Hoeven: Corps Chooses Minot for New Permanent Flood Protection Study

Senator Authored Language Authorizing and Funding New Corps Studies to Benefit Communities like Minot

WASHINGTON – Senator John Hoeven today announced that the U.S. Army Corps of Engineers has selected the city of Minot and the Souris River Basin for one of its new permanent flood protection studies in Fiscal Year 2016. The Corps’ work plan includes $200,000 in funding pursuant to a congressional appropriation to get the study started. This funding is in addition to $500,000 included in the administration’s Fiscal Year 2017 budget for Minot flood protection.

“This gets us over an important hurdle to secure comprehensive flood protection for the Minot region,” Hoeven said. “In the year-end funding legislation we passed, we secured authorization and funding for new project studies, so that Minot and other communities facing the long-term risk of flooding can now move.”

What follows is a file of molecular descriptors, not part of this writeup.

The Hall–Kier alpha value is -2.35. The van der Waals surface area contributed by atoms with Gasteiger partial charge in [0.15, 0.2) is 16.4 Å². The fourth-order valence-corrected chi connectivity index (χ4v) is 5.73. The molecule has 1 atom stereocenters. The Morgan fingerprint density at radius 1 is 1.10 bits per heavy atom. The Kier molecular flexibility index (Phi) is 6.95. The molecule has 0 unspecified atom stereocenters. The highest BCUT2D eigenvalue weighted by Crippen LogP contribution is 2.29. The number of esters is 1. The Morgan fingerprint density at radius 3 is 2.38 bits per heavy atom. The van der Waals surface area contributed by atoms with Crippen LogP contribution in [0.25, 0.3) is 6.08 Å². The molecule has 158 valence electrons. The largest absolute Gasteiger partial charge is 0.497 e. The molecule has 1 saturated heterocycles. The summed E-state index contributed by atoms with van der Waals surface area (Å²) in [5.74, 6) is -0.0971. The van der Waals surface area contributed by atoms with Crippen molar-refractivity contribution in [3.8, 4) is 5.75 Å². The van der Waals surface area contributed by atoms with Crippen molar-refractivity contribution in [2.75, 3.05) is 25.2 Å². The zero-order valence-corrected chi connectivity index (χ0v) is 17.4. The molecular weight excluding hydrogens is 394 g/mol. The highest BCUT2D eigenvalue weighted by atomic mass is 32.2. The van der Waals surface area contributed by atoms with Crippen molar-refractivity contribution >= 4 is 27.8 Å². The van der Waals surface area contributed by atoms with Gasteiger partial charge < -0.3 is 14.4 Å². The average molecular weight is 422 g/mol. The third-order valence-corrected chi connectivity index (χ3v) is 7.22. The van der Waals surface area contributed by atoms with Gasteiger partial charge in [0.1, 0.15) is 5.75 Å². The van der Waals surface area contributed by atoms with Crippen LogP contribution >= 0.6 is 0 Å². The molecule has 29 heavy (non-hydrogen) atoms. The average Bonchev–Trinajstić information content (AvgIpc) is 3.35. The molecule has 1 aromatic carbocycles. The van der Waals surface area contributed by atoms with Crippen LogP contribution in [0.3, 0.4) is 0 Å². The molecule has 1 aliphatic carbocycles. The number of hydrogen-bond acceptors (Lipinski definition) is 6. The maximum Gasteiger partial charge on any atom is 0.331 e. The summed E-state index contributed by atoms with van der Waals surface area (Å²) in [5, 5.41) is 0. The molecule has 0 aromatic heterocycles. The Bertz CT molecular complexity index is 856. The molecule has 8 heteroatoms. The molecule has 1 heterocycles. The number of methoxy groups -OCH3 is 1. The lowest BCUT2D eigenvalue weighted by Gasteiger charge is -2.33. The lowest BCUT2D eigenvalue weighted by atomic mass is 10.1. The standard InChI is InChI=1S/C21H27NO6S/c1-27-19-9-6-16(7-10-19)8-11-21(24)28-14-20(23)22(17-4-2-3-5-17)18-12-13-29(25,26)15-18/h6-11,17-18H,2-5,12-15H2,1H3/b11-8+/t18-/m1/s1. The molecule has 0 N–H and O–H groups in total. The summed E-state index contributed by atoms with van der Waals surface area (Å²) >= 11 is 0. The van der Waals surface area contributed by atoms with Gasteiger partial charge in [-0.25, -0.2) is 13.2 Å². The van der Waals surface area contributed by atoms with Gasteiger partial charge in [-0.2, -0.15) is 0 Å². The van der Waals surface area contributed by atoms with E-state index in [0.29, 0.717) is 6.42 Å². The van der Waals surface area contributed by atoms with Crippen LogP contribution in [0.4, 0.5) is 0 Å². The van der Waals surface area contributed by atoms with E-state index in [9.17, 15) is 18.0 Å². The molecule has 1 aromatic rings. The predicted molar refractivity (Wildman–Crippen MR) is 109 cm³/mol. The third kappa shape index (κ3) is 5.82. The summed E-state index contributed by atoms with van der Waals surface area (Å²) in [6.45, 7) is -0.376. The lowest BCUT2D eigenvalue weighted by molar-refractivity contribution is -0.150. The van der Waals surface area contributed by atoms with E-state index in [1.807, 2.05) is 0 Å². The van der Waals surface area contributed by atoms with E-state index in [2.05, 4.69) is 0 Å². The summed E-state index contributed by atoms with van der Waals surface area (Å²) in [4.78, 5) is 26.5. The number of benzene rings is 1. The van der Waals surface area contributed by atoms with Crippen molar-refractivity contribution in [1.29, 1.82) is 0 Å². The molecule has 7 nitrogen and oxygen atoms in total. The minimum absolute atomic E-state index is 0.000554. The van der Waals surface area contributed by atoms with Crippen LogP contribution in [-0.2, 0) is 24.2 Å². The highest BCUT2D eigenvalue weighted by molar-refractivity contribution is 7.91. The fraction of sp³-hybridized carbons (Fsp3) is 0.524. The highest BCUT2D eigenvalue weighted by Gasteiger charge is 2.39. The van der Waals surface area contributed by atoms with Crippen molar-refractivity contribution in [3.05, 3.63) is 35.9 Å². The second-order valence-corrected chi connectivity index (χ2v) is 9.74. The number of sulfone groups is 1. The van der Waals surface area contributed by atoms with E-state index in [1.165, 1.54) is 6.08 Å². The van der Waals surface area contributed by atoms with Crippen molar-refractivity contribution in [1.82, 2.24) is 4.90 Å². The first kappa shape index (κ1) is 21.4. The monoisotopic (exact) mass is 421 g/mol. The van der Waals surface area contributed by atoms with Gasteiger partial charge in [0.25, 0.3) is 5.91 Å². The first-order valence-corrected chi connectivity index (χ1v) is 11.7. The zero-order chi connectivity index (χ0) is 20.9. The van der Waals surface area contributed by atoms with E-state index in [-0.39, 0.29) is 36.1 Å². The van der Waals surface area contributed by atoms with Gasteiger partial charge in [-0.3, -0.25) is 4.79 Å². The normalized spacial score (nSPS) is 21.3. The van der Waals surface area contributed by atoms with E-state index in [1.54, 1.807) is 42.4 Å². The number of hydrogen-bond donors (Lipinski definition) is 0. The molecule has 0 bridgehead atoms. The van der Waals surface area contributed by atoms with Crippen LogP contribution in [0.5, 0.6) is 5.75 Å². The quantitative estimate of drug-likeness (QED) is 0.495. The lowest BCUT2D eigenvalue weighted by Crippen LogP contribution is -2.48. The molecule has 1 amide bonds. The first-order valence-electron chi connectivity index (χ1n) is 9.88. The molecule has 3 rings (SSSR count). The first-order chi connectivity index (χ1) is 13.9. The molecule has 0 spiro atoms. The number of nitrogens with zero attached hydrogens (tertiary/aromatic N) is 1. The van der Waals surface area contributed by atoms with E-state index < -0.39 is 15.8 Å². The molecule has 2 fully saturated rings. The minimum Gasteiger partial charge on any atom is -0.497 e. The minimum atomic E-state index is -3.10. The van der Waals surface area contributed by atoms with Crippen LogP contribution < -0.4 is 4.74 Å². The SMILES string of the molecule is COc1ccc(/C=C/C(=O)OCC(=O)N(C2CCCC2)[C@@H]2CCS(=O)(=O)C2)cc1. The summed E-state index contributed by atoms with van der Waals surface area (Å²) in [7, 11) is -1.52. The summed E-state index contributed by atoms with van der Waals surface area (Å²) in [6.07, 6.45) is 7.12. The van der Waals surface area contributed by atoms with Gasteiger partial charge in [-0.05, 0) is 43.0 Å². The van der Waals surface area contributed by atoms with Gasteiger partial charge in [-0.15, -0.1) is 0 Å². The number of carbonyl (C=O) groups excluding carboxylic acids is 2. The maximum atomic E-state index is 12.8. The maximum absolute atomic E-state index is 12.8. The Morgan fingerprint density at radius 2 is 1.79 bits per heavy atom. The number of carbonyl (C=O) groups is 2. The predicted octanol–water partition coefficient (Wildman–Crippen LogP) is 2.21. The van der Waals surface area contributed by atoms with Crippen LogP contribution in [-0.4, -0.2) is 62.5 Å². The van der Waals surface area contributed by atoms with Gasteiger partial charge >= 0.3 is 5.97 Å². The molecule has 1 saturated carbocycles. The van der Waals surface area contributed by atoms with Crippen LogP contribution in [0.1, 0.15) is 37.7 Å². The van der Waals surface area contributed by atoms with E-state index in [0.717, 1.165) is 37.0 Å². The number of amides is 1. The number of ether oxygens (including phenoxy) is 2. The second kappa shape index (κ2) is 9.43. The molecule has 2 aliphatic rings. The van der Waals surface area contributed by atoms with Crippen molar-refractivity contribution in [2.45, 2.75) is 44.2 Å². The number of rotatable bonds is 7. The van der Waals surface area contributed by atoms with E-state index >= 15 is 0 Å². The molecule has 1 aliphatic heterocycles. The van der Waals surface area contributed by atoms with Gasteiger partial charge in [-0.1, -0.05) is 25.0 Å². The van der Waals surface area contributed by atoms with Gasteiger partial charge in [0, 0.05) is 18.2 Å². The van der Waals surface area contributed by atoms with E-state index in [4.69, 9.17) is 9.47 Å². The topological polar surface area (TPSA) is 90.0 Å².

As a member of the Senate Appropriations Committee, Hoeven worked to include critical authorization and funding for Corps projects in the FY 2016 budget. The legislation provides an additional $690 million in the Army Corps of Engineer’s budget for new studies and construction activity that will help to advance the permanent flood protection project in communities like the Minot region. Hoeven also worked on the Committee to include language in the FY 2016 Energy and Water funding bill that supports flood projects for Fargo, Minot and LaMoure, which was also included in the year-end legislation. Hoeven also pressed for the new study last year during a hearing of the Energy and Water Appropriations Committee.

In October, Hoeven secured support for initiating a flood prevention feasibility study for the Minot region during a meeting with Assistant Secretary of the Army for Civil Works Jo-Ellen Darcy and Army Corps Chief of Engineers Lieutenant General Thomas P. Bostick The study will enable the Corps to aid the city in developing a comprehensive, multi-phase flood protection project for the Minot region. Hoeven then followed up with OMB Director Donovan to urge support for the Minot and Fargo projects, which required signoff from OMB to move forward.